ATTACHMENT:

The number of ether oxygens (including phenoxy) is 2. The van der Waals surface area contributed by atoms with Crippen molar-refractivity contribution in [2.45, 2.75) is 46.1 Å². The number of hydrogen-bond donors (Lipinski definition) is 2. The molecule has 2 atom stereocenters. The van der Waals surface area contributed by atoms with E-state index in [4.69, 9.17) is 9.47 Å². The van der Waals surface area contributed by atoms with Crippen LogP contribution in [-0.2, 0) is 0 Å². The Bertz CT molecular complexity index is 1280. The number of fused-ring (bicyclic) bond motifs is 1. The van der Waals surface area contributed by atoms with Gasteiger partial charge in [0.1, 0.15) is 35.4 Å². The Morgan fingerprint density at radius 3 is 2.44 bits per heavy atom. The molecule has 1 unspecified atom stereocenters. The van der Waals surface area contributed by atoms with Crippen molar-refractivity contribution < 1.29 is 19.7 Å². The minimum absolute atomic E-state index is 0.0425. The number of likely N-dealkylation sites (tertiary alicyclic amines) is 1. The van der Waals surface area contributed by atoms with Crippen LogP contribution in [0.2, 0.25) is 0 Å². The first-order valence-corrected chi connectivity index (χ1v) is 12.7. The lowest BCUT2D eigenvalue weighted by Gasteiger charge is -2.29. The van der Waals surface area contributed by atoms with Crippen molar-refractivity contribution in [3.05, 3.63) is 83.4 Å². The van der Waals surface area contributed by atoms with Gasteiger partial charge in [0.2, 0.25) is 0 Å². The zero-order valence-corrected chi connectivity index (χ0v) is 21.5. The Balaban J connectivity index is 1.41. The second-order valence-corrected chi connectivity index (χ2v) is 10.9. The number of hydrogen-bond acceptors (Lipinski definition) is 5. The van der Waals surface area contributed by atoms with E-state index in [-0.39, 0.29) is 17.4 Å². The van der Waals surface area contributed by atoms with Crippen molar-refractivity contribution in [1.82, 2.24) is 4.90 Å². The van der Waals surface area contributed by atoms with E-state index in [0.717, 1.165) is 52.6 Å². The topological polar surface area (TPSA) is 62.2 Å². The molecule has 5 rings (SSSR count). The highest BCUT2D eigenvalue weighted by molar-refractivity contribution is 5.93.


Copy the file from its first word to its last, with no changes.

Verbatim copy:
The number of ether oxygens (including phenoxy) is 2. The van der Waals surface area contributed by atoms with Crippen molar-refractivity contribution in [2.45, 2.75) is 46.1 Å². The number of hydrogen-bond donors (Lipinski definition) is 2. The molecule has 2 atom stereocenters. The van der Waals surface area contributed by atoms with E-state index in [4.69, 9.17) is 9.47 Å². The van der Waals surface area contributed by atoms with Crippen LogP contribution in [-0.2, 0) is 0 Å². The Bertz CT molecular complexity index is 1280. The number of fused-ring (bicyclic) bond motifs is 1. The van der Waals surface area contributed by atoms with Gasteiger partial charge in [0.1, 0.15) is 35.4 Å². The Morgan fingerprint density at radius 3 is 2.44 bits per heavy atom. The molecule has 1 unspecified atom stereocenters. The van der Waals surface area contributed by atoms with Crippen molar-refractivity contribution < 1.29 is 19.7 Å². The minimum absolute atomic E-state index is 0.0425. The number of likely N-dealkylation sites (tertiary alicyclic amines) is 1. The van der Waals surface area contributed by atoms with Crippen LogP contribution in [0.2, 0.25) is 0 Å². The first-order valence-corrected chi connectivity index (χ1v) is 12.7. The lowest BCUT2D eigenvalue weighted by Gasteiger charge is -2.29. The van der Waals surface area contributed by atoms with Crippen molar-refractivity contribution in [3.05, 3.63) is 83.4 Å². The van der Waals surface area contributed by atoms with Gasteiger partial charge in [0.2, 0.25) is 0 Å². The zero-order valence-corrected chi connectivity index (χ0v) is 21.5. The Balaban J connectivity index is 1.41. The second-order valence-corrected chi connectivity index (χ2v) is 10.9. The number of hydrogen-bond acceptors (Lipinski definition) is 5. The van der Waals surface area contributed by atoms with E-state index in [-0.39, 0.29) is 17.4 Å². The van der Waals surface area contributed by atoms with Crippen molar-refractivity contribution in [1.82, 2.24) is 4.90 Å². The van der Waals surface area contributed by atoms with E-state index in [0.717, 1.165) is 52.6 Å². The topological polar surface area (TPSA) is 62.2 Å². The molecule has 5 rings (SSSR count). The highest BCUT2D eigenvalue weighted by molar-refractivity contribution is 5.93.